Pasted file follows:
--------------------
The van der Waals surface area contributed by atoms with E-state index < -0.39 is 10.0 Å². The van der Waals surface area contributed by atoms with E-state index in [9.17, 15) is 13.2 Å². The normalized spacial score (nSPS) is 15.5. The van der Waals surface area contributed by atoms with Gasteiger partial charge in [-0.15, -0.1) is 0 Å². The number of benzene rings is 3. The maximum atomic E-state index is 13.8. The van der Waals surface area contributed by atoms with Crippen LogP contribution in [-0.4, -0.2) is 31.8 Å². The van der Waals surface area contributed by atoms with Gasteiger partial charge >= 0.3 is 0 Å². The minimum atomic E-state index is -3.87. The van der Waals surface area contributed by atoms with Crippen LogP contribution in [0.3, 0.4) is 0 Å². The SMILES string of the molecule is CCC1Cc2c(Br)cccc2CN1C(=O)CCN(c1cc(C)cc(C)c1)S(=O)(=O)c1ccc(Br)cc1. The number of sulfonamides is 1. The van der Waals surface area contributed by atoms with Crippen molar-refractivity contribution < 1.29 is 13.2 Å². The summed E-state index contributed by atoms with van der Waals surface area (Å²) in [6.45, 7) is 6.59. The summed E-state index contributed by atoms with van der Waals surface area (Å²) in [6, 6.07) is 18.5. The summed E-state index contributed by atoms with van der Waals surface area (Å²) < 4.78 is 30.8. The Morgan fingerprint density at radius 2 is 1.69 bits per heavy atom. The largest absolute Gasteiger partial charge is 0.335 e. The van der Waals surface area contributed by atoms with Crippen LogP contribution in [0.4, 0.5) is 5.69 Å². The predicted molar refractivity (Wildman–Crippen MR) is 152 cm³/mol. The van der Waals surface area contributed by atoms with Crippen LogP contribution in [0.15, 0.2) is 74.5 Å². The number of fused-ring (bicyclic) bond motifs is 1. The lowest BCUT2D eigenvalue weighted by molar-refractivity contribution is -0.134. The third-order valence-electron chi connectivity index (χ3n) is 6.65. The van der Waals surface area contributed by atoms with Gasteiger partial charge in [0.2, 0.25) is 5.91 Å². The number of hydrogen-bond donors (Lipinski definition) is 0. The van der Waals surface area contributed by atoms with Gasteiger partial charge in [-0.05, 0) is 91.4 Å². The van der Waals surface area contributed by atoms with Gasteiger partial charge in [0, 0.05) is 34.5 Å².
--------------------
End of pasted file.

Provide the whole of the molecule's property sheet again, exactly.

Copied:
The van der Waals surface area contributed by atoms with E-state index < -0.39 is 10.0 Å². The van der Waals surface area contributed by atoms with E-state index in [9.17, 15) is 13.2 Å². The normalized spacial score (nSPS) is 15.5. The van der Waals surface area contributed by atoms with Gasteiger partial charge in [-0.15, -0.1) is 0 Å². The number of benzene rings is 3. The maximum atomic E-state index is 13.8. The van der Waals surface area contributed by atoms with Crippen LogP contribution in [-0.4, -0.2) is 31.8 Å². The van der Waals surface area contributed by atoms with Gasteiger partial charge >= 0.3 is 0 Å². The minimum atomic E-state index is -3.87. The van der Waals surface area contributed by atoms with Crippen LogP contribution in [0.3, 0.4) is 0 Å². The SMILES string of the molecule is CCC1Cc2c(Br)cccc2CN1C(=O)CCN(c1cc(C)cc(C)c1)S(=O)(=O)c1ccc(Br)cc1. The number of sulfonamides is 1. The van der Waals surface area contributed by atoms with Crippen molar-refractivity contribution < 1.29 is 13.2 Å². The summed E-state index contributed by atoms with van der Waals surface area (Å²) in [6.45, 7) is 6.59. The summed E-state index contributed by atoms with van der Waals surface area (Å²) in [6, 6.07) is 18.5. The summed E-state index contributed by atoms with van der Waals surface area (Å²) < 4.78 is 30.8. The Morgan fingerprint density at radius 2 is 1.69 bits per heavy atom. The largest absolute Gasteiger partial charge is 0.335 e. The van der Waals surface area contributed by atoms with Crippen LogP contribution in [0.4, 0.5) is 5.69 Å². The predicted molar refractivity (Wildman–Crippen MR) is 152 cm³/mol. The van der Waals surface area contributed by atoms with Crippen LogP contribution in [0.15, 0.2) is 74.5 Å². The number of fused-ring (bicyclic) bond motifs is 1. The lowest BCUT2D eigenvalue weighted by molar-refractivity contribution is -0.134. The third-order valence-electron chi connectivity index (χ3n) is 6.65. The van der Waals surface area contributed by atoms with Gasteiger partial charge in [0.2, 0.25) is 5.91 Å². The number of hydrogen-bond donors (Lipinski definition) is 0. The van der Waals surface area contributed by atoms with Gasteiger partial charge in [-0.05, 0) is 91.4 Å². The van der Waals surface area contributed by atoms with Gasteiger partial charge in [0, 0.05) is 34.5 Å².